The community side of things is also incredibly powerful, and the way it came about so organically is really beautiful. As a by-product of all the collaborations we have been doing, our Slack channel became a mini creative ecosystem (which is actually migrating over to Discord nowadays, as Slack has become problematic for our workflow). The fact that we have this place where hundreds of digital artists, who now know each-other well, are able to work and socialise together, is very beneficial—it has created a real sense of creative community. 

Speaking of community, you cofounded Dissrup Labs, an extensive hub for digital and phygital ventures. We are very sad to hear that Dissrup is closing down, could you tell us about the platform, and why it has had to shut down so abruptly?

Absolutely. Dissrup was a very personal response to the development of the crypto art space, which I felt was finally starting to tap into the true potential of digital creativity; validating the work of talented creatives that have previously been overlooked. I founded the platform as a hub for the very best content, a niche space that would cut through the noise of the digital art boom, to deliver something carefully curated, and valued by the community of artists and collectors that were involved. Together with a small team, we built what we thought was an idyllic platform; a space to connect a new generation of collectors and art lovers to the world’s leading web3 creators — a platform that avoided the trappings of many NFT projects (low quality work, and lack of curation). We wanted to build something that really highlighted how many incredible artists have flown under the radar all these years, beyond the scope of the traditional art world.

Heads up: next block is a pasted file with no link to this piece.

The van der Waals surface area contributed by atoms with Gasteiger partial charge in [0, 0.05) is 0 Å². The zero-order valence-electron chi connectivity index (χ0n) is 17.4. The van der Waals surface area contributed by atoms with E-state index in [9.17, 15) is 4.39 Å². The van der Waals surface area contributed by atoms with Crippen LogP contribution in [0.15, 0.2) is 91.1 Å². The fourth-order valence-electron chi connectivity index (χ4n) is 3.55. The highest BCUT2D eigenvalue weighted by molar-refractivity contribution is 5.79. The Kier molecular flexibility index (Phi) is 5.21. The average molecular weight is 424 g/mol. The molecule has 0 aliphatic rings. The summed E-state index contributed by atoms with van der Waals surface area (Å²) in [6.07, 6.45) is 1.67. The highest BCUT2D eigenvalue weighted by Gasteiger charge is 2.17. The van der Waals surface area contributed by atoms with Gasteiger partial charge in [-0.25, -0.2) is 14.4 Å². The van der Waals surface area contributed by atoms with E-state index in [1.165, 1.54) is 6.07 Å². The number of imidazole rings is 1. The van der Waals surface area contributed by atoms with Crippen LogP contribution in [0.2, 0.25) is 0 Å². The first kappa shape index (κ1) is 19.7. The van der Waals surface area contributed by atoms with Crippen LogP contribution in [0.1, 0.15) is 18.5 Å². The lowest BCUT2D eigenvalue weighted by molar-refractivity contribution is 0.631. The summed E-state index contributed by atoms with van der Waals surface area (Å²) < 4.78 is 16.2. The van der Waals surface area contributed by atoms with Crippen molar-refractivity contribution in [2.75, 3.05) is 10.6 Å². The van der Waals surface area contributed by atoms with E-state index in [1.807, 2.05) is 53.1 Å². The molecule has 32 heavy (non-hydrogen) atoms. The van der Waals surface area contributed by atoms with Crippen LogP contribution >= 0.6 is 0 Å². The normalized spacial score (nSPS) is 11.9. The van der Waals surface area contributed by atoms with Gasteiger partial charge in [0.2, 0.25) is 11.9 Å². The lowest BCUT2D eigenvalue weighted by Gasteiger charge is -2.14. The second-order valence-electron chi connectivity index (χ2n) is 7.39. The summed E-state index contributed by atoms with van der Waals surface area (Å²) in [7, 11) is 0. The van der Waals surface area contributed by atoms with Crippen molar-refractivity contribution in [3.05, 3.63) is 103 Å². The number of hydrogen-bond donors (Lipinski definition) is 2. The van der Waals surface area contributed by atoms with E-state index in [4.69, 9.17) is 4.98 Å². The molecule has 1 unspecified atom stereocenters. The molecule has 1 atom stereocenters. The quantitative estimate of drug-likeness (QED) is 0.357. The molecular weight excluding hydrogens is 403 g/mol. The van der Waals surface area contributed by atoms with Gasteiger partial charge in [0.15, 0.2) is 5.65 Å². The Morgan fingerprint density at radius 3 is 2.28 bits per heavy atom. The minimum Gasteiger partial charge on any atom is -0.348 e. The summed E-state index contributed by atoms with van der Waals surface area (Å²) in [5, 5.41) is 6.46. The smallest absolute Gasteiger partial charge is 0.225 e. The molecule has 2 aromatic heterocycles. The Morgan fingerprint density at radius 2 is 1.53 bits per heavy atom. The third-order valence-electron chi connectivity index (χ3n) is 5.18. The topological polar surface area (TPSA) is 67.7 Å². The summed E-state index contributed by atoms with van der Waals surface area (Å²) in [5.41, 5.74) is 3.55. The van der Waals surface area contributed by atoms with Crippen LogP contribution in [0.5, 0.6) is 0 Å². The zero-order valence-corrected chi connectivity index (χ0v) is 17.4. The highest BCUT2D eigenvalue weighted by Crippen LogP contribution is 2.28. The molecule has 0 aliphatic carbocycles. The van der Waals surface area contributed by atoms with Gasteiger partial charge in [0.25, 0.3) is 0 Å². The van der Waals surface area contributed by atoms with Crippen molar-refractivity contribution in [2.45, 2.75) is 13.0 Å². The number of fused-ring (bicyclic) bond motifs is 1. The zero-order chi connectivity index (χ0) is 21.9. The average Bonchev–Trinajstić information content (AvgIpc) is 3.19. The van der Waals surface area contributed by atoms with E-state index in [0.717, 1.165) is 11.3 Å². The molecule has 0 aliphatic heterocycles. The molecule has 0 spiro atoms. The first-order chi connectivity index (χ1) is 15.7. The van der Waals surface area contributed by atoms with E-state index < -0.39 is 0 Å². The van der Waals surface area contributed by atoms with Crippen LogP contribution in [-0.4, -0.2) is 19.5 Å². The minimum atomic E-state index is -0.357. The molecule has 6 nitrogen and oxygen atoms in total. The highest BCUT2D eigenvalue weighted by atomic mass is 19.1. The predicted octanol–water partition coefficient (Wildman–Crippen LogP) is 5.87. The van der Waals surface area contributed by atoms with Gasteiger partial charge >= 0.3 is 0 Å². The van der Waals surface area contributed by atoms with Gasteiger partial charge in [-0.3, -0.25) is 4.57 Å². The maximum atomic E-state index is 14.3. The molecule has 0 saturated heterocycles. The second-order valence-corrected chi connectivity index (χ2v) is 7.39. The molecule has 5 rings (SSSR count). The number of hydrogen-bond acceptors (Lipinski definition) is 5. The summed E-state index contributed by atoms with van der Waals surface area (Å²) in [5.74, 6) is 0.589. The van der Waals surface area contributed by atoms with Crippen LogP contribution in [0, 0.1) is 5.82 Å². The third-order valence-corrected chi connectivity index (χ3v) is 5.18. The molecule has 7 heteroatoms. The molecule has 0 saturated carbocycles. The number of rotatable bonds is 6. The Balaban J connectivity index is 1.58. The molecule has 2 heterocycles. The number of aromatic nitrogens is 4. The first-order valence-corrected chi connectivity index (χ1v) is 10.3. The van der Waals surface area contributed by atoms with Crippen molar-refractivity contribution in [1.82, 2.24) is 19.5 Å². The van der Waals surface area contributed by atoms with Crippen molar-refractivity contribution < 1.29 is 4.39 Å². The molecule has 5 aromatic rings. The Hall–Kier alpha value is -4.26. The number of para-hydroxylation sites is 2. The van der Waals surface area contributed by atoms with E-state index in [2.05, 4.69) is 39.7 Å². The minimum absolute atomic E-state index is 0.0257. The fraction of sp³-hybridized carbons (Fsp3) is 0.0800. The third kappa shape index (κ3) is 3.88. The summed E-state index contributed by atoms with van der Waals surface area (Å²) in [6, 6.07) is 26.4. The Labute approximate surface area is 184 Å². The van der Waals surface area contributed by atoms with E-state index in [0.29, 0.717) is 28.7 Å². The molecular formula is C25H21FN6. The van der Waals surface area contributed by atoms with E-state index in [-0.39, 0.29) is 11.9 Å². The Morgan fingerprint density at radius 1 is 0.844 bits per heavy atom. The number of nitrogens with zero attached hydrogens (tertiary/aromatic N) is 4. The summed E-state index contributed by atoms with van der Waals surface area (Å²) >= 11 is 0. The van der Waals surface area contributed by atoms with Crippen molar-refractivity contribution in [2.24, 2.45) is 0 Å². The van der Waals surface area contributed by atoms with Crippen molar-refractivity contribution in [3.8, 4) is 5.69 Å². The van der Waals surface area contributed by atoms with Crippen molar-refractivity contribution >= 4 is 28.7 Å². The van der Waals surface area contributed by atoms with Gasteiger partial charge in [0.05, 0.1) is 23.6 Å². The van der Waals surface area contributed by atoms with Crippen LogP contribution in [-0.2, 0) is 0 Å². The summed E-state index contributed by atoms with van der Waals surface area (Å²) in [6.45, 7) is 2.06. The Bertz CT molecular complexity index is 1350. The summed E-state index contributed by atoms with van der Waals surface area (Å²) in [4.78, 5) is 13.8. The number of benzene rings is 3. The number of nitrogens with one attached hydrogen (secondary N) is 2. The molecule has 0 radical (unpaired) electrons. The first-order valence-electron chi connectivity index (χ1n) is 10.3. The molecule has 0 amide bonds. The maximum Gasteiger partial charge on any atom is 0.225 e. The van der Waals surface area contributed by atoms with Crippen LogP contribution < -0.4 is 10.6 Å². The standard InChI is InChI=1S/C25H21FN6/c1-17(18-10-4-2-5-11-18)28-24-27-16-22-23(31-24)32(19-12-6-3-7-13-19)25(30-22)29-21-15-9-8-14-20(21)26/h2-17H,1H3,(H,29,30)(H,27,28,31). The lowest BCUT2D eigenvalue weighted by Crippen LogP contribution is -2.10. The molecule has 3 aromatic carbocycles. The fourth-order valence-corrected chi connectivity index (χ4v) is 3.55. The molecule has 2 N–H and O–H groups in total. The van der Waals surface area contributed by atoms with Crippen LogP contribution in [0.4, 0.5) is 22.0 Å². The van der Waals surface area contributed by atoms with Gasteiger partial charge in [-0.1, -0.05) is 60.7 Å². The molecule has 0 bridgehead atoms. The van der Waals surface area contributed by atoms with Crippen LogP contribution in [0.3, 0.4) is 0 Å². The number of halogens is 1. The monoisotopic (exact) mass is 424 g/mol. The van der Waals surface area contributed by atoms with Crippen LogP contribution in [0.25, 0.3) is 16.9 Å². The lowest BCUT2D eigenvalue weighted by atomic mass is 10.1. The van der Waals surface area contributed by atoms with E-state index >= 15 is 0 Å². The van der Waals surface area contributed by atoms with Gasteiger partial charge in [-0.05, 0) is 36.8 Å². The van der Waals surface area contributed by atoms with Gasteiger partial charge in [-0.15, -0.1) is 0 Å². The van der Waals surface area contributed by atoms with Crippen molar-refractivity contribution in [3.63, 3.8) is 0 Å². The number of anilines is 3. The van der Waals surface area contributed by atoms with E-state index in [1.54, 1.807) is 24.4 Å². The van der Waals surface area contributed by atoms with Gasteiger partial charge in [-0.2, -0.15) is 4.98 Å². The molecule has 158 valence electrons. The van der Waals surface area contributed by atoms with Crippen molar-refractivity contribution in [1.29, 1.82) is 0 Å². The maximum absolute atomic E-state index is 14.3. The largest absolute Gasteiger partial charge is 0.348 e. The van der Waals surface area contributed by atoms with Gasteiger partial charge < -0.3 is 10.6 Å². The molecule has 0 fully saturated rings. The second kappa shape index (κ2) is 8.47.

My background with Yambo Studio has fostered a community of digital creators, and it was this community that became the foundation of the project. We worked closely with our artists to help them realise their most ambitious ideas, and create truly unique projects (Dissrup Drops) that became one of our standout features.

Unfortunately, mere weeks before our seed round investment was supposed to close, our investors decided to withdraw from the project, leaving us inadequately financed to maintain the platform. Consequently, we have had to cease all platform operations for the foreseeable future becouse of financial stress caused. It is a disappointing end to what i felt was a fresh and optimistic project.

What insights did you and your team gain from working on Dissrup? Do you imagine the project might re-emerge in the future?

While the project was short-lived in the scheme of things, we are nonetheless proud of what we managed to accomplish. We connected many artists to this new space, helping them to sell their work in new ways, and even find a whole other side to their creative practice — hundreds of artists selling their work for a total value of over a million dollars in less than a year must mean something.

We also learned a lot about the relationship between art and commerce, as well as the importance of marketing: you need to get the marketing right before you deliver the project, or you are unlikely to succeed — this is something we learned the hard way.

Of course I’d love to be able to continue with the project, but without substantial financial backing to drive our mission forward, that seems unlikely at the moment, and we know this industry moves on quickly. I think as the digital art space settles down again (it has been a pretty hectic year for all of us), we might start to see the emergence of a strong and stable digital art economy. We believe that this industry is here to stay, and we are excited to see what new forms this might take.

What lessons would you like to leave us with?

I think the most important thing I can share from my experience in digital art is that, regardless of the medium, you need to really believe that what you are creating has meaning—people recognise and are drawn to authenticity. As long as you enjoy the process, you will create meaningful things, and continue to learn. Ultimately, that is the only way to grow as an artist, and it is important to be willing to adapt; learning and changing the way you create, whilst holding on to that central belief that what you are working towards has innate value. If you believe something has value, chances are there will be others out there that agree with you.

I’d like to thank you for having me here to talk about my creative practice, Dissrup and digital art in general — I am looking forward to seeing what the future holds. 


Similar Articles


To post your project Click here

Most Popular